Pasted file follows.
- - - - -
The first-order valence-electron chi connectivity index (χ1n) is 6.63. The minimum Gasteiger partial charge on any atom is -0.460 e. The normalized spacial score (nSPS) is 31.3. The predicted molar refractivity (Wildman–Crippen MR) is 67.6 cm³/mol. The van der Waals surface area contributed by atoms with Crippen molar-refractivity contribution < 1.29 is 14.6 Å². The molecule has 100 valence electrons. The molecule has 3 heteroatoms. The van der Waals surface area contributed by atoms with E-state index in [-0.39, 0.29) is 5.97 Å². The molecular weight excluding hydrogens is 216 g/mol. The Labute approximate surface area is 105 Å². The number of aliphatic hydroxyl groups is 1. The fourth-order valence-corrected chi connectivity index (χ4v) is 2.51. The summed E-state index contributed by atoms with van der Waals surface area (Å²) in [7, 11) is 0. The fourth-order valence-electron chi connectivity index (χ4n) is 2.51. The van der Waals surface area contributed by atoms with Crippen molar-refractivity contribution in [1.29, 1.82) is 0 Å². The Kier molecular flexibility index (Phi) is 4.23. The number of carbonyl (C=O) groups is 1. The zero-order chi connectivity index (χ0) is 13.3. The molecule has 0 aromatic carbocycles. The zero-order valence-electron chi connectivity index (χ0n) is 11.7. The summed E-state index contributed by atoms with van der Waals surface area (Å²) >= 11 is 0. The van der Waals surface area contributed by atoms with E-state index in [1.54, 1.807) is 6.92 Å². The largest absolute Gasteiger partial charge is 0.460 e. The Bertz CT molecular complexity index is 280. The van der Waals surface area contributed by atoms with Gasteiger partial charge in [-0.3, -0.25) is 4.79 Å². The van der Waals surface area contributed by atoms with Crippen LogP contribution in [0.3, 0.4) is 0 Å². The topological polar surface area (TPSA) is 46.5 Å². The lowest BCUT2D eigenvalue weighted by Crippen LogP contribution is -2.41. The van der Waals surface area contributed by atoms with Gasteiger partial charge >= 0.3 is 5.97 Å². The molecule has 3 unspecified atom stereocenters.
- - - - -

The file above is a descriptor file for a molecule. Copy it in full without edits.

The first-order valence-electron chi connectivity index (χ1n) is 6.63. The minimum Gasteiger partial charge on any atom is -0.460 e. The normalized spacial score (nSPS) is 31.3. The predicted molar refractivity (Wildman–Crippen MR) is 67.6 cm³/mol. The van der Waals surface area contributed by atoms with Crippen molar-refractivity contribution < 1.29 is 14.6 Å². The molecule has 100 valence electrons. The molecule has 3 heteroatoms. The van der Waals surface area contributed by atoms with E-state index in [-0.39, 0.29) is 5.97 Å². The molecular weight excluding hydrogens is 216 g/mol. The Labute approximate surface area is 105 Å². The number of aliphatic hydroxyl groups is 1. The fourth-order valence-corrected chi connectivity index (χ4v) is 2.51. The summed E-state index contributed by atoms with van der Waals surface area (Å²) in [7, 11) is 0. The fourth-order valence-electron chi connectivity index (χ4n) is 2.51. The van der Waals surface area contributed by atoms with Crippen molar-refractivity contribution in [1.29, 1.82) is 0 Å². The Kier molecular flexibility index (Phi) is 4.23. The number of carbonyl (C=O) groups is 1. The zero-order chi connectivity index (χ0) is 13.3. The molecule has 0 aromatic carbocycles. The zero-order valence-electron chi connectivity index (χ0n) is 11.7. The summed E-state index contributed by atoms with van der Waals surface area (Å²) >= 11 is 0. The van der Waals surface area contributed by atoms with E-state index in [1.54, 1.807) is 6.92 Å². The largest absolute Gasteiger partial charge is 0.460 e. The Bertz CT molecular complexity index is 280. The van der Waals surface area contributed by atoms with Gasteiger partial charge in [-0.3, -0.25) is 4.79 Å². The van der Waals surface area contributed by atoms with Crippen LogP contribution in [0.3, 0.4) is 0 Å². The topological polar surface area (TPSA) is 46.5 Å². The lowest BCUT2D eigenvalue weighted by Crippen LogP contribution is -2.41. The van der Waals surface area contributed by atoms with Gasteiger partial charge >= 0.3 is 5.97 Å². The molecule has 3 unspecified atom stereocenters.